A competition regulator has approved Delivery Hero’s proposed $4 billion takeover of Woowa Brothers, which owns top South Korean food delivery app Baedal Minjok, but only on condition that the German group divests from its South Korean arm Yogiyo.

The Korea Fair Trade Commission (KFTC) said on Monday (December 28) that Delivery Hero must sell its entire stake in Yogiyo to a third party within six months from the date it receives the final written approval. Delivery Hero accepted the ruling and said it expects to close the deal in the first quarter of 2021.

Industry watchers are not surprised Delivery Hero chose Baedal Minjok – commonly known as Baemin – over Yogiyo, as it clearly dominates the South Korean online food delivery market. According to data from the KFTC, Baemin held about 78% of the market share by total transaction value in 2019, as well as 68% on a revenue basis and 56% based on the number of internet users. Yogiyo was a distant second.

Baemin recorded revenue of 927 billion won ($852.2 million) for the three years through 2019 with operating profits of 71.7 billion won. Yogiyo reported revenue of 316.7 billion won and operating losses of 69.4 billion won in the same period.

Delivery Hero is also keen to have Kim Bong-jin, chief executive and founder of Woowa Brothers, in its leadership team. The 44-year-old marketing veteran has built Baemin into the most popular food delivery app brand since it was launched in 2010.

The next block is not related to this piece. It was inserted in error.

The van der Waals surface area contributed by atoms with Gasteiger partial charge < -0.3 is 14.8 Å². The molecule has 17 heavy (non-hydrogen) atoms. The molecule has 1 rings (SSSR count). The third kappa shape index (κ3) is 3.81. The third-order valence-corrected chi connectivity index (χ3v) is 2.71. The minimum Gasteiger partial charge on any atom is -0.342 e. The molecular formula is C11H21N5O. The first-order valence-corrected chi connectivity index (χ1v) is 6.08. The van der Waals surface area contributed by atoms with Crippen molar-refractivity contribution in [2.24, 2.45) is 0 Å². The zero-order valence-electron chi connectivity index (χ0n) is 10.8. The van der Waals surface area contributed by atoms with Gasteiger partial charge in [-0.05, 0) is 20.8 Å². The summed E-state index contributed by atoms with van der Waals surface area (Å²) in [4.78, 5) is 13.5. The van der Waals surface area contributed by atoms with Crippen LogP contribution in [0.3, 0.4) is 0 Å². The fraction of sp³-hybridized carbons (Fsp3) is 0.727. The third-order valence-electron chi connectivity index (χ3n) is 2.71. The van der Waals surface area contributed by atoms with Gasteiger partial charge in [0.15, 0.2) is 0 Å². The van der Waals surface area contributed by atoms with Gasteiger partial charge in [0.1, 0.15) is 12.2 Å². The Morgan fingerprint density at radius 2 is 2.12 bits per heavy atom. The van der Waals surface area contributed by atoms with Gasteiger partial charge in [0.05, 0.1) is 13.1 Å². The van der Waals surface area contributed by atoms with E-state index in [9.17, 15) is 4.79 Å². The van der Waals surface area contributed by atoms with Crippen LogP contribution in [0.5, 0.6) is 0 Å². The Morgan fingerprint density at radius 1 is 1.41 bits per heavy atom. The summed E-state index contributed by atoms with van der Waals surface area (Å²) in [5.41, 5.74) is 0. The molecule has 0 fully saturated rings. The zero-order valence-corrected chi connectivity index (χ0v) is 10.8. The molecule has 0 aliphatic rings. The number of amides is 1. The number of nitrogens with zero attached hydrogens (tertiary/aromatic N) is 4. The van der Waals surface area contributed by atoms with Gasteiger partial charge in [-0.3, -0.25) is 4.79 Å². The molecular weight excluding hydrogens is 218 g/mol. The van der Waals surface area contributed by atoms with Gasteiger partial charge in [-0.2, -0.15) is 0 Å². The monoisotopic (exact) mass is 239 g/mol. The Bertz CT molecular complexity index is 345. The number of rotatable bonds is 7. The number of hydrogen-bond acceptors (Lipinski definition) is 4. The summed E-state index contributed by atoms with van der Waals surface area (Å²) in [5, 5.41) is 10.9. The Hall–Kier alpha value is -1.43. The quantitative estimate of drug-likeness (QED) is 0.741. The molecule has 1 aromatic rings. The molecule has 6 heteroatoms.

The deal involves the establishment of a Singapore-based joint venture that will manage the operations of Delivery Hero in Asia and Woowa Brother’s regional units. Kim will be chairman of the board and executive director of the joint venture.

Yogiyo sale may not be straightforward

Yogiyo is estimated to be worth about 2 trillion won, but it is uncertain whether there will be domestic industry players willing to acquire the company, observers said.

Naver has been named as one potential suitor. The internet portal giant has a 4.7% stake in Woowa Brothers, which will be sold to Delivery Hero for a mix of cash and stock, but signed an agreement that contains a one-year non-competition provision.

Kakao, another internet player, has been taking a cautious approach to its expansion of food delivery services and may pass up the opportunity. SoftBank-backed e-commerce company Coupang, with its own food delivery brand Coupang Eats, is also said to have shown little interest in Yogiyo, while smaller players in the market may not be capable of buying the unit because of the large scale of the deal.

Some observers said the company could attract interest from the South Korea’s retail conglomerates, such as Lotte, Sinsaegae and Hyundai Department Store Group. However, others were less certain, noting that these firms wouldn’t want to enter a market where the vast majority of clients are small and mid-sized businesses.

The antitrust regulator said it might extend the time limit for offloading Yogiyo for a further six months if necessary, but Delivery Hero faces a fine if it misses the deadline. This means potential buyers could be at an advantage in negotiations.

Although it is a distant second behind Baemin, Yogiyo held a market share of about 20% by total transaction value in 2019. Other players, including Baedaltong, Foodfly and Coupang Eats, together had a share of less than 4%. (Reporting by Ha-na Suh)